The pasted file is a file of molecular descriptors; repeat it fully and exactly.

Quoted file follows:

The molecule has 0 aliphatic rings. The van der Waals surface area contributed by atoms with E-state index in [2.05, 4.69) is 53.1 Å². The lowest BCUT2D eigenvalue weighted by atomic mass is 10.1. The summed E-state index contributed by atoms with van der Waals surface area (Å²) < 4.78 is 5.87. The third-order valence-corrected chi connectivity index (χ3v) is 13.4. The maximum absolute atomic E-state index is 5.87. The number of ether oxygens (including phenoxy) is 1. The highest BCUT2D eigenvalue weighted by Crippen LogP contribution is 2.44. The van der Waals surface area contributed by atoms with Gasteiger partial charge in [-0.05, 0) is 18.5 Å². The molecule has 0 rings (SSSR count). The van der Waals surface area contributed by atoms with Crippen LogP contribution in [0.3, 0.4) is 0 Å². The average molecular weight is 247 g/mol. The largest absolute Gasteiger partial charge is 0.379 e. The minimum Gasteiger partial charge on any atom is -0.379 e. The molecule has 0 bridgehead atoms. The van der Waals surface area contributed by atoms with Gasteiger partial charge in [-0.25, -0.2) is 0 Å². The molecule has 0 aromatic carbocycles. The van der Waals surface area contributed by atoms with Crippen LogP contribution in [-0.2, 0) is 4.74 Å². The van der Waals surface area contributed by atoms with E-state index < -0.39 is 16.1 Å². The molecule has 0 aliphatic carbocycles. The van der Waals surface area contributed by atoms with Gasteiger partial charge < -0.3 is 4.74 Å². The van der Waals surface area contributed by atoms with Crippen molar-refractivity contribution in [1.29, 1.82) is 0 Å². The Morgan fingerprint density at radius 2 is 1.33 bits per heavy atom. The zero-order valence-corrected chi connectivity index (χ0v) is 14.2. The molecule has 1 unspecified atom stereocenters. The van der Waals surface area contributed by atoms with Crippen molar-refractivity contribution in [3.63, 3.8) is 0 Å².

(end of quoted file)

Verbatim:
The molecule has 0 aliphatic rings. The van der Waals surface area contributed by atoms with E-state index in [2.05, 4.69) is 53.1 Å². The lowest BCUT2D eigenvalue weighted by atomic mass is 10.1. The summed E-state index contributed by atoms with van der Waals surface area (Å²) < 4.78 is 5.87. The third-order valence-corrected chi connectivity index (χ3v) is 13.4. The maximum absolute atomic E-state index is 5.87. The number of ether oxygens (including phenoxy) is 1. The highest BCUT2D eigenvalue weighted by Crippen LogP contribution is 2.44. The van der Waals surface area contributed by atoms with Gasteiger partial charge in [-0.05, 0) is 18.5 Å². The molecule has 0 rings (SSSR count). The van der Waals surface area contributed by atoms with Crippen LogP contribution in [0.3, 0.4) is 0 Å². The average molecular weight is 247 g/mol. The largest absolute Gasteiger partial charge is 0.379 e. The minimum Gasteiger partial charge on any atom is -0.379 e. The molecule has 0 bridgehead atoms. The van der Waals surface area contributed by atoms with Gasteiger partial charge in [-0.25, -0.2) is 0 Å². The molecule has 0 aromatic carbocycles. The van der Waals surface area contributed by atoms with Crippen LogP contribution in [-0.2, 0) is 4.74 Å². The van der Waals surface area contributed by atoms with E-state index < -0.39 is 16.1 Å². The molecule has 0 aliphatic carbocycles. The van der Waals surface area contributed by atoms with Gasteiger partial charge < -0.3 is 4.74 Å². The van der Waals surface area contributed by atoms with Crippen molar-refractivity contribution in [1.29, 1.82) is 0 Å². The Morgan fingerprint density at radius 2 is 1.33 bits per heavy atom. The zero-order valence-corrected chi connectivity index (χ0v) is 14.2. The molecule has 1 unspecified atom stereocenters. The van der Waals surface area contributed by atoms with Crippen molar-refractivity contribution in [3.63, 3.8) is 0 Å².